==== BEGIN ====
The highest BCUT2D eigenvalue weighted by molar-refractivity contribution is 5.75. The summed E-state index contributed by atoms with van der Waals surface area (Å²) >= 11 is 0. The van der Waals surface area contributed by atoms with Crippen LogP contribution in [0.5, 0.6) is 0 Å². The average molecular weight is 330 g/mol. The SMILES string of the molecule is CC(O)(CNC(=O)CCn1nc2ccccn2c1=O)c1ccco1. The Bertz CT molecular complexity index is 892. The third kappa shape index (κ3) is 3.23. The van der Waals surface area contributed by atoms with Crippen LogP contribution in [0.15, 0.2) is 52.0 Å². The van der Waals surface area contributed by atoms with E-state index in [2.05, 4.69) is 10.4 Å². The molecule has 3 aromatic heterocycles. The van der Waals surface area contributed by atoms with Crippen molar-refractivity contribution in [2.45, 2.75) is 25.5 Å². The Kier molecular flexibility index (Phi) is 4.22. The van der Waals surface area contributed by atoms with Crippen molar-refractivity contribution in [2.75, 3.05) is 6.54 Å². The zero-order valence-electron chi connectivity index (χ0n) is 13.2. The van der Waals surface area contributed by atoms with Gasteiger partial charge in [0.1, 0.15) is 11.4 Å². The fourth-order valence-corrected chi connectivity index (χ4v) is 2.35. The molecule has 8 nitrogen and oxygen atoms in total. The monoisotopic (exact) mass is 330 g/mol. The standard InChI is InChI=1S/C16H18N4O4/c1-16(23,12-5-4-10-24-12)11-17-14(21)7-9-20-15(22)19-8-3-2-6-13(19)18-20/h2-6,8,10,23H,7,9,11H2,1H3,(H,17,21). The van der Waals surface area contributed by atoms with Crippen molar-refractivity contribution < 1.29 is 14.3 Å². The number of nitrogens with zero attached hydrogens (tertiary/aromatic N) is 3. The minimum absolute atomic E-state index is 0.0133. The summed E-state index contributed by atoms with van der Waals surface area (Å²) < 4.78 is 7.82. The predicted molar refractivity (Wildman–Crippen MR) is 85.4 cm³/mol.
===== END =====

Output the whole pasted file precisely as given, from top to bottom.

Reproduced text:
The highest BCUT2D eigenvalue weighted by molar-refractivity contribution is 5.75. The summed E-state index contributed by atoms with van der Waals surface area (Å²) >= 11 is 0. The van der Waals surface area contributed by atoms with Crippen LogP contribution in [0.5, 0.6) is 0 Å². The average molecular weight is 330 g/mol. The SMILES string of the molecule is CC(O)(CNC(=O)CCn1nc2ccccn2c1=O)c1ccco1. The Bertz CT molecular complexity index is 892. The third kappa shape index (κ3) is 3.23. The van der Waals surface area contributed by atoms with Crippen LogP contribution in [0.15, 0.2) is 52.0 Å². The van der Waals surface area contributed by atoms with E-state index in [2.05, 4.69) is 10.4 Å². The molecule has 3 aromatic heterocycles. The van der Waals surface area contributed by atoms with Crippen molar-refractivity contribution in [2.45, 2.75) is 25.5 Å². The Kier molecular flexibility index (Phi) is 4.22. The van der Waals surface area contributed by atoms with Crippen molar-refractivity contribution in [2.75, 3.05) is 6.54 Å². The zero-order valence-electron chi connectivity index (χ0n) is 13.2. The van der Waals surface area contributed by atoms with Gasteiger partial charge in [0.1, 0.15) is 11.4 Å². The fourth-order valence-corrected chi connectivity index (χ4v) is 2.35. The molecule has 8 nitrogen and oxygen atoms in total. The monoisotopic (exact) mass is 330 g/mol. The standard InChI is InChI=1S/C16H18N4O4/c1-16(23,12-5-4-10-24-12)11-17-14(21)7-9-20-15(22)19-8-3-2-6-13(19)18-20/h2-6,8,10,23H,7,9,11H2,1H3,(H,17,21). The van der Waals surface area contributed by atoms with Crippen molar-refractivity contribution < 1.29 is 14.3 Å². The number of nitrogens with zero attached hydrogens (tertiary/aromatic N) is 3. The minimum absolute atomic E-state index is 0.0133. The summed E-state index contributed by atoms with van der Waals surface area (Å²) < 4.78 is 7.82. The predicted molar refractivity (Wildman–Crippen MR) is 85.4 cm³/mol.